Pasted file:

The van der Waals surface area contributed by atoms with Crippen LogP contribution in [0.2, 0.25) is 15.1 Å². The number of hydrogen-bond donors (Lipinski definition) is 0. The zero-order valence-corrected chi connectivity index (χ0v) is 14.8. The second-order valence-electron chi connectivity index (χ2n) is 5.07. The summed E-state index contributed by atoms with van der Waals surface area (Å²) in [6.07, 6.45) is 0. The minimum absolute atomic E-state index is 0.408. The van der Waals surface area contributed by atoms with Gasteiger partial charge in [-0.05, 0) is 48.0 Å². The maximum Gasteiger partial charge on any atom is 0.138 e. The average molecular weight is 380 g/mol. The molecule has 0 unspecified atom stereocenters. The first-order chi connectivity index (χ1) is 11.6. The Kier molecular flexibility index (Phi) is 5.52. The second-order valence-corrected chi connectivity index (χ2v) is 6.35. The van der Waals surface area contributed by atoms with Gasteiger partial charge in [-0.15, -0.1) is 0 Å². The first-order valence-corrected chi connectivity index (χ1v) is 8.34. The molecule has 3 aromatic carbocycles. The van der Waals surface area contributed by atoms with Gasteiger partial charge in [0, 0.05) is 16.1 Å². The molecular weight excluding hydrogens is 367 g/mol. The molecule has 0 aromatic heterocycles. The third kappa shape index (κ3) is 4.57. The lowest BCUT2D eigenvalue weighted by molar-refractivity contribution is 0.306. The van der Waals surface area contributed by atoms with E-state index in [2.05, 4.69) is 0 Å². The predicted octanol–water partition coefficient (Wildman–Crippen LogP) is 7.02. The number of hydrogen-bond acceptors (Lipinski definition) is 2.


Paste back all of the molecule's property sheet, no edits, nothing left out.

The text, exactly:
The van der Waals surface area contributed by atoms with Crippen LogP contribution in [0.2, 0.25) is 15.1 Å². The number of hydrogen-bond donors (Lipinski definition) is 0. The zero-order valence-corrected chi connectivity index (χ0v) is 14.8. The second-order valence-electron chi connectivity index (χ2n) is 5.07. The summed E-state index contributed by atoms with van der Waals surface area (Å²) in [6.07, 6.45) is 0. The minimum absolute atomic E-state index is 0.408. The van der Waals surface area contributed by atoms with Gasteiger partial charge in [-0.05, 0) is 48.0 Å². The maximum Gasteiger partial charge on any atom is 0.138 e. The average molecular weight is 380 g/mol. The molecule has 0 unspecified atom stereocenters. The first-order chi connectivity index (χ1) is 11.6. The Kier molecular flexibility index (Phi) is 5.52. The second-order valence-corrected chi connectivity index (χ2v) is 6.35. The van der Waals surface area contributed by atoms with Gasteiger partial charge in [-0.15, -0.1) is 0 Å². The first-order valence-corrected chi connectivity index (χ1v) is 8.34. The molecule has 3 aromatic carbocycles. The van der Waals surface area contributed by atoms with Gasteiger partial charge in [0, 0.05) is 16.1 Å². The molecular weight excluding hydrogens is 367 g/mol. The molecule has 0 aromatic heterocycles. The third kappa shape index (κ3) is 4.57. The lowest BCUT2D eigenvalue weighted by molar-refractivity contribution is 0.306. The van der Waals surface area contributed by atoms with E-state index in [2.05, 4.69) is 0 Å². The predicted octanol–water partition coefficient (Wildman–Crippen LogP) is 7.02. The number of hydrogen-bond acceptors (Lipinski definition) is 2.